(B) In cases where—
(i) a child placed in a foster family home or child-care institution is the parent of a son or daughter who is in the same home or institution, and
(ii) payments described in subparagraph (A) are being made under this part with respect to such child,
the foster care maintenance payments made with respect to such child as otherwise determined under subparagraph (A) shall also include such amounts as may be necessary to cover the cost of the items described in that subparagraph with respect to such son or daughter.
(5) The term “case review system” means a procedure for assuring that—
(A) each child has a case plan designed to achieve placement in a safe setting that is the least restrictive (most family like) and most appropriate setting available and in close proximity to the parents’ home, consistent with the best interest and special needs of the child, which—
(i) if the child has been placed in a foster family home or child-care institution a substantial distance from the home of the parents of the child, or in a State different from the State in which such home is located, sets forth the reasons why such placement is in the best interests of the child, and
(ii) if the child has been placed in foster care outside the State in which the home of the parents of the child is located, requires that, periodically, but not less frequently than every 6 months, a caseworker on the staff of the State agency of the State in which the home of the parents of the child is located, of the State in which the child has been placed, or of a private agency under contract with either such State, visit such child in such home or institution and submit a report on such visit to the State agency of the State in which the home of the parents of the child is located,
(B) the status of each child is reviewed periodically but no less frequently than once every six months by either a court or by administrative review (as defined in paragraph (6)) in order to determine the safety of the child, the continuing necessity for and appropriateness of the placement, the extent of compliance with the case plan, and the extent of progress which has been made toward alleviating or mitigating the causes necessitating placement in foster care, and to project a likely date by which the child may be returned to and safely maintained in the home or placed for adoption or legal guardianship,
(C) with respect to each such child, (i) procedural safeguards will be applied, among other things, to assure each child in foster care under the supervision of the State of a permanency hearing to be held, in a family or juvenile court or another court (including a tribal court) of competent jurisdiction, or by an administrative body appointed or approved by the court, no later than 12 months after the date the child is considered to have entered foster care (as determined under subparagraph (F)) (and not less frequently than every 12 months thereafter during the continuation of foster care), which hearing shall determine the permanency plan for the child that includes whether, and if applicable when, the child will be returned to the parent, placed for adoption and the State will file a petition for termination of parental rights, or referred for legal guardianship, or (in cases where the State agency has documented to the State court a compelling reason for determining that it would not be in the best interests of the child to return home, be referred for termination of parental rights, or be placed for adoption, with a fit and willing relative, or with a legal guardian) placed in another planned permanent living arrangement, in the case of a child who will not be returned to the parent, the hearing shall consider in-State and out-of-State placement options, and, in the case of a child described in subparagraph (A)(ii), the hearing shall determine whether the out-of-State placement continues to be appropriate and in the best interests of the child, and, in the case of a child who has attained age 16, the services needed to assist the child to make the transition from foster care to independent living; (ii) procedural safeguards shall be applied with respect to parental rights pertaining to the removal of the child from the home of his parents, to a change in the child’s placement, and to any determination affecting visitation privileges of parents; and (iii) procedural safeguards shall be applied to assure that in any permanency hearing held with respect to the child, including any hearing regarding the transition of the child from foster care to independent living, the court or administrative body conducting the hearing consults, in an age-appropriate manner, with the child regarding the proposed permanency or transition plan for the child;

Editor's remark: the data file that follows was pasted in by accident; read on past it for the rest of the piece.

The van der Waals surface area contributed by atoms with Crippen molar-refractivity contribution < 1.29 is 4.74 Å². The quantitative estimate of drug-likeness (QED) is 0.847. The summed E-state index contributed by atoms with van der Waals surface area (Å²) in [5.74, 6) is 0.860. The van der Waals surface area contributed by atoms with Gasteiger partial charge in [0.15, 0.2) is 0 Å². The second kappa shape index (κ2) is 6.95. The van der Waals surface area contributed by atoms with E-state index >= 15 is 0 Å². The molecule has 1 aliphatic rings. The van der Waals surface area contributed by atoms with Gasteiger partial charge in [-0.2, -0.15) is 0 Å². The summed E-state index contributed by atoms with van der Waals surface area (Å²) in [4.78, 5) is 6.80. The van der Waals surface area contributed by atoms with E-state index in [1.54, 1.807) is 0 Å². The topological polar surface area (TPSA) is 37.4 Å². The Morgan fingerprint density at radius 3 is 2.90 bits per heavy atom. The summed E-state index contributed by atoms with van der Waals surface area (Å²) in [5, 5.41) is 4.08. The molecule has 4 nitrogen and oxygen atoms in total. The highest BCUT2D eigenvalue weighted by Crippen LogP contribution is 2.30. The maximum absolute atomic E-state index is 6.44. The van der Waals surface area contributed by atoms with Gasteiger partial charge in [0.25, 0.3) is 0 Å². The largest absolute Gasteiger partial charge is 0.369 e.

(D) a child’s health and education record (as described in paragraph (1)(A)) is reviewed and updated, and a copy of the record is supplied to the foster parent or foster care provider with whom the child is placed, at the time of each placement of the child in foster care, and is supplied at no cost at the time the child leaves foster care if the child is leaving foster care by reason of having attained the age of majority under the State law;
(E) in the case of a child who has been in foster care under the responsibility of the State for 15 of the most recent 22 months, or, if a court of competent jurisdiction has determined a child to be an abandoned infant (as defined under State law) or has made a determination that the parent has committed murder of another child of the parent, committed voluntary manslaughter of another child of the parent, aided or abetted, attempted, conspired, or solicited to commit such a murder or such a voluntary manslaughter, or committed a felony assault that has resulted in serious bodily injury to the child or to another child of the parent, the State shall file a petition to terminate the parental rights of the child’s parents (or, if such a petition has been filed by another party, seek to be joined as a party to the petition), and, concurrently, to identify, recruit, process, and approve a qualified family for an adoption, unless—